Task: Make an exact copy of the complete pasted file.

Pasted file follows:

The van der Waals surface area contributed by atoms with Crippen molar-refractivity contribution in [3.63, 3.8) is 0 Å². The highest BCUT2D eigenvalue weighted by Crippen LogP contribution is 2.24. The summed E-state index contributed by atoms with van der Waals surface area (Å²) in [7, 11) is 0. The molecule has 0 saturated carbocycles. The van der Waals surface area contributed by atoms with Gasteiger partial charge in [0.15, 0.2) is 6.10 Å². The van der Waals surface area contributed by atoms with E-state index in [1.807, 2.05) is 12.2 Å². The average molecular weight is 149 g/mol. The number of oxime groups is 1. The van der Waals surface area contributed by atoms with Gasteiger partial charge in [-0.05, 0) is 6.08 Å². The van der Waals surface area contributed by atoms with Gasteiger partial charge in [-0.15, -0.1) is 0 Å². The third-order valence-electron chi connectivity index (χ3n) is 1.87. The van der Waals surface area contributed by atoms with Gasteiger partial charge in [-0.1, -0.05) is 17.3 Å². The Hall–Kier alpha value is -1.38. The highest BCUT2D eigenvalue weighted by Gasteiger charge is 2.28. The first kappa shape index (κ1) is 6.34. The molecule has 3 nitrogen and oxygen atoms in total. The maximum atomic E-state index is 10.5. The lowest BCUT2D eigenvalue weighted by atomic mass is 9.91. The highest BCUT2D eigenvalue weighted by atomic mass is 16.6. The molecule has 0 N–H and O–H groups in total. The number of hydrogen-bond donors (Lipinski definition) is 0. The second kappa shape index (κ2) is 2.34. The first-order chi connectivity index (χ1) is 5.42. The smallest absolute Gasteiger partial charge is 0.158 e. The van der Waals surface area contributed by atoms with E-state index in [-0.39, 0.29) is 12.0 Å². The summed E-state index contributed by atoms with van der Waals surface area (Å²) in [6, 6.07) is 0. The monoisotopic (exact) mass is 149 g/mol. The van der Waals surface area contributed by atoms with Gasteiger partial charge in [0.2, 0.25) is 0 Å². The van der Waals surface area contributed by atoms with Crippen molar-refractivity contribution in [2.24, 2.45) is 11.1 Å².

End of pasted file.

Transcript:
The van der Waals surface area contributed by atoms with Crippen molar-refractivity contribution in [3.63, 3.8) is 0 Å². The highest BCUT2D eigenvalue weighted by Crippen LogP contribution is 2.24. The summed E-state index contributed by atoms with van der Waals surface area (Å²) in [7, 11) is 0. The molecule has 0 saturated carbocycles. The van der Waals surface area contributed by atoms with Gasteiger partial charge in [0.15, 0.2) is 6.10 Å². The van der Waals surface area contributed by atoms with E-state index in [1.807, 2.05) is 12.2 Å². The average molecular weight is 149 g/mol. The number of oxime groups is 1. The van der Waals surface area contributed by atoms with Gasteiger partial charge in [-0.05, 0) is 6.08 Å². The van der Waals surface area contributed by atoms with Gasteiger partial charge in [-0.15, -0.1) is 0 Å². The third-order valence-electron chi connectivity index (χ3n) is 1.87. The van der Waals surface area contributed by atoms with Gasteiger partial charge in [-0.1, -0.05) is 17.3 Å². The Hall–Kier alpha value is -1.38. The highest BCUT2D eigenvalue weighted by Gasteiger charge is 2.28. The first kappa shape index (κ1) is 6.34. The molecule has 3 nitrogen and oxygen atoms in total. The maximum atomic E-state index is 10.5. The lowest BCUT2D eigenvalue weighted by atomic mass is 9.91. The highest BCUT2D eigenvalue weighted by atomic mass is 16.6. The molecule has 0 N–H and O–H groups in total. The number of hydrogen-bond donors (Lipinski definition) is 0. The second kappa shape index (κ2) is 2.34. The first-order chi connectivity index (χ1) is 5.42. The smallest absolute Gasteiger partial charge is 0.158 e. The van der Waals surface area contributed by atoms with E-state index in [-0.39, 0.29) is 12.0 Å². The summed E-state index contributed by atoms with van der Waals surface area (Å²) in [6, 6.07) is 0. The monoisotopic (exact) mass is 149 g/mol. The van der Waals surface area contributed by atoms with Gasteiger partial charge in [0.2, 0.25) is 0 Å². The van der Waals surface area contributed by atoms with Crippen molar-refractivity contribution in [2.24, 2.45) is 11.1 Å².